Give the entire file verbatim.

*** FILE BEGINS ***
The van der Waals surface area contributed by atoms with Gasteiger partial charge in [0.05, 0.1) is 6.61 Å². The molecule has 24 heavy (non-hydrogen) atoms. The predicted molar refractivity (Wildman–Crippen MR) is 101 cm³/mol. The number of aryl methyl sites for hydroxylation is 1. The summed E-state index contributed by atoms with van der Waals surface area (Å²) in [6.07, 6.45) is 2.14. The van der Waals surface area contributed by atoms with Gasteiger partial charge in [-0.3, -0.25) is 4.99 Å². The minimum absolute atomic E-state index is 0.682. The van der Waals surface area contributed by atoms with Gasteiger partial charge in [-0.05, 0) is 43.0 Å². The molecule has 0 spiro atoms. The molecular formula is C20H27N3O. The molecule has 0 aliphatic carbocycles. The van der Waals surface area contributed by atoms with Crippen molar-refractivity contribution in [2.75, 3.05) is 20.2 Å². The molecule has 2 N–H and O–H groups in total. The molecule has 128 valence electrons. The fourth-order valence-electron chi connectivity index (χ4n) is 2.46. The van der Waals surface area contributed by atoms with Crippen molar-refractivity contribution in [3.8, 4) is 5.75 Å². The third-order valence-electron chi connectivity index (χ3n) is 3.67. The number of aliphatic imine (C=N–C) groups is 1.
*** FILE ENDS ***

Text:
The van der Waals surface area contributed by atoms with Gasteiger partial charge in [0.05, 0.1) is 6.61 Å². The molecule has 24 heavy (non-hydrogen) atoms. The predicted molar refractivity (Wildman–Crippen MR) is 101 cm³/mol. The number of aryl methyl sites for hydroxylation is 1. The summed E-state index contributed by atoms with van der Waals surface area (Å²) in [6.07, 6.45) is 2.14. The van der Waals surface area contributed by atoms with Gasteiger partial charge in [-0.3, -0.25) is 4.99 Å². The minimum absolute atomic E-state index is 0.682. The van der Waals surface area contributed by atoms with Gasteiger partial charge in [-0.05, 0) is 43.0 Å². The molecule has 0 spiro atoms. The molecular formula is C20H27N3O. The molecule has 0 aliphatic carbocycles. The van der Waals surface area contributed by atoms with Crippen molar-refractivity contribution in [2.75, 3.05) is 20.2 Å². The molecule has 2 N–H and O–H groups in total. The molecule has 128 valence electrons. The fourth-order valence-electron chi connectivity index (χ4n) is 2.46. The van der Waals surface area contributed by atoms with Crippen molar-refractivity contribution in [3.8, 4) is 5.75 Å². The third-order valence-electron chi connectivity index (χ3n) is 3.67. The number of aliphatic imine (C=N–C) groups is 1.